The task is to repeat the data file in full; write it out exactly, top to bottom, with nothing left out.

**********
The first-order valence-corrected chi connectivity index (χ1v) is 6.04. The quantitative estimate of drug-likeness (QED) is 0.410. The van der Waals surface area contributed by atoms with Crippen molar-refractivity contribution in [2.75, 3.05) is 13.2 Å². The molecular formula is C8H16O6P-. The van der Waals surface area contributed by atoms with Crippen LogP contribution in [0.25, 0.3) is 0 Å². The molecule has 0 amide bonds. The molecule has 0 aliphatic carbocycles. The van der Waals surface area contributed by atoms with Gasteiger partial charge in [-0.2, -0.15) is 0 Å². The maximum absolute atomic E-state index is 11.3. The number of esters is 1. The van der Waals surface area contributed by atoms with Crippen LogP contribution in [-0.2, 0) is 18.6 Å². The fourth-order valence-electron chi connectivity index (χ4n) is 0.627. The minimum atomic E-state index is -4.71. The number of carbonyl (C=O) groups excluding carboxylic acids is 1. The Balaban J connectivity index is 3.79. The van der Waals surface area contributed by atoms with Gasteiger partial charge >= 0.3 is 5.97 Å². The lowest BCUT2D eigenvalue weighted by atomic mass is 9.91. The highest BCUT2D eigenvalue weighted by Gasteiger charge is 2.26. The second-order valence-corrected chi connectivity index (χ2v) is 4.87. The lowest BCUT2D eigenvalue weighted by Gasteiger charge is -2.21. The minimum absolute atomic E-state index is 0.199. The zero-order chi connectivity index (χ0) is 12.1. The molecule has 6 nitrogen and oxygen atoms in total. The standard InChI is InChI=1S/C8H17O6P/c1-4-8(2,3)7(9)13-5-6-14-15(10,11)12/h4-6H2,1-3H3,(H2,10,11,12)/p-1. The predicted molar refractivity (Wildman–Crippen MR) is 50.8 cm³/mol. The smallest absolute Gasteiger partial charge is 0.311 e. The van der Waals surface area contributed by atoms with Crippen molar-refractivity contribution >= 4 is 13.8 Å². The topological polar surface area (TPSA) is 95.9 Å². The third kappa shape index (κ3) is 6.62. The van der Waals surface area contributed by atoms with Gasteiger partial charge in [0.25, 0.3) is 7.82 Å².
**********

The first-order valence-corrected chi connectivity index (χ1v) is 6.04. The quantitative estimate of drug-likeness (QED) is 0.410. The van der Waals surface area contributed by atoms with Crippen molar-refractivity contribution in [2.75, 3.05) is 13.2 Å². The molecular formula is C8H16O6P-. The van der Waals surface area contributed by atoms with Crippen LogP contribution in [0.25, 0.3) is 0 Å². The molecule has 0 amide bonds. The molecule has 0 aliphatic carbocycles. The van der Waals surface area contributed by atoms with Gasteiger partial charge in [-0.2, -0.15) is 0 Å². The maximum absolute atomic E-state index is 11.3. The number of esters is 1. The van der Waals surface area contributed by atoms with Crippen LogP contribution in [-0.2, 0) is 18.6 Å². The fourth-order valence-electron chi connectivity index (χ4n) is 0.627. The minimum atomic E-state index is -4.71. The number of carbonyl (C=O) groups excluding carboxylic acids is 1. The Balaban J connectivity index is 3.79. The van der Waals surface area contributed by atoms with Gasteiger partial charge >= 0.3 is 5.97 Å². The lowest BCUT2D eigenvalue weighted by atomic mass is 9.91. The highest BCUT2D eigenvalue weighted by Gasteiger charge is 2.26. The second-order valence-corrected chi connectivity index (χ2v) is 4.87. The lowest BCUT2D eigenvalue weighted by Gasteiger charge is -2.21. The minimum absolute atomic E-state index is 0.199. The zero-order chi connectivity index (χ0) is 12.1. The molecule has 6 nitrogen and oxygen atoms in total. The standard InChI is InChI=1S/C8H17O6P/c1-4-8(2,3)7(9)13-5-6-14-15(10,11)12/h4-6H2,1-3H3,(H2,10,11,12)/p-1. The predicted molar refractivity (Wildman–Crippen MR) is 50.8 cm³/mol. The smallest absolute Gasteiger partial charge is 0.311 e. The van der Waals surface area contributed by atoms with Crippen molar-refractivity contribution >= 4 is 13.8 Å². The topological polar surface area (TPSA) is 95.9 Å². The third kappa shape index (κ3) is 6.62. The van der Waals surface area contributed by atoms with Gasteiger partial charge in [0.25, 0.3) is 7.82 Å².